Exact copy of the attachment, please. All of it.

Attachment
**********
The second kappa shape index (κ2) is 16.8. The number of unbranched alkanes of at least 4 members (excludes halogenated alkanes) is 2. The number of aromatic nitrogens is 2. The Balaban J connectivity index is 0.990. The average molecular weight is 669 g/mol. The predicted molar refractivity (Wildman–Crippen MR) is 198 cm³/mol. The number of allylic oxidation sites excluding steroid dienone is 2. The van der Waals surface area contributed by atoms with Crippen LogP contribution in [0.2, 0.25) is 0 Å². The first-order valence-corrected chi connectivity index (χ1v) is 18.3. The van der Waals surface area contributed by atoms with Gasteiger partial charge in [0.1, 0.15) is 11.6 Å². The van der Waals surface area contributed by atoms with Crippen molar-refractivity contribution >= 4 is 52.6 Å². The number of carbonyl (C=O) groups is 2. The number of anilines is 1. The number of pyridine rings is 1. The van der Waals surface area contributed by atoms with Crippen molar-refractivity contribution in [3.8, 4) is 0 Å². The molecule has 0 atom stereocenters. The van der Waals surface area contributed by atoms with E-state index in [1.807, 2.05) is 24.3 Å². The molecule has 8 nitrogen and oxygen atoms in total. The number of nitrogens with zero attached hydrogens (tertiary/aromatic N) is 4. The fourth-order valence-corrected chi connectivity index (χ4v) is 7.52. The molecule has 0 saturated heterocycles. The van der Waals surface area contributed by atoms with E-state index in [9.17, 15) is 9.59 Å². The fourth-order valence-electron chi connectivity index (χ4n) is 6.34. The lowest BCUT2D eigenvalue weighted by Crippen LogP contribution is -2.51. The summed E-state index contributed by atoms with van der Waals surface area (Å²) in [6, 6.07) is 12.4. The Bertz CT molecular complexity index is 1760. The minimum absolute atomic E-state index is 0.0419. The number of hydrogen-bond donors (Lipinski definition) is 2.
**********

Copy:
The second kappa shape index (κ2) is 16.8. The number of unbranched alkanes of at least 4 members (excludes halogenated alkanes) is 2. The number of aromatic nitrogens is 2. The Balaban J connectivity index is 0.990. The average molecular weight is 669 g/mol. The predicted molar refractivity (Wildman–Crippen MR) is 198 cm³/mol. The number of allylic oxidation sites excluding steroid dienone is 2. The van der Waals surface area contributed by atoms with Crippen LogP contribution in [0.2, 0.25) is 0 Å². The first-order valence-corrected chi connectivity index (χ1v) is 18.3. The van der Waals surface area contributed by atoms with Gasteiger partial charge in [0.1, 0.15) is 11.6 Å². The van der Waals surface area contributed by atoms with Crippen molar-refractivity contribution >= 4 is 52.6 Å². The number of carbonyl (C=O) groups is 2. The number of anilines is 1. The number of pyridine rings is 1. The van der Waals surface area contributed by atoms with Crippen molar-refractivity contribution in [3.8, 4) is 0 Å². The molecule has 0 atom stereocenters. The van der Waals surface area contributed by atoms with E-state index in [1.807, 2.05) is 24.3 Å². The molecule has 8 nitrogen and oxygen atoms in total. The number of nitrogens with zero attached hydrogens (tertiary/aromatic N) is 4. The fourth-order valence-corrected chi connectivity index (χ4v) is 7.52. The molecule has 0 saturated heterocycles. The van der Waals surface area contributed by atoms with E-state index in [9.17, 15) is 9.59 Å². The fourth-order valence-electron chi connectivity index (χ4n) is 6.34. The lowest BCUT2D eigenvalue weighted by Crippen LogP contribution is -2.51. The summed E-state index contributed by atoms with van der Waals surface area (Å²) in [6, 6.07) is 12.4. The Bertz CT molecular complexity index is 1760. The minimum absolute atomic E-state index is 0.0419. The number of hydrogen-bond donors (Lipinski definition) is 2.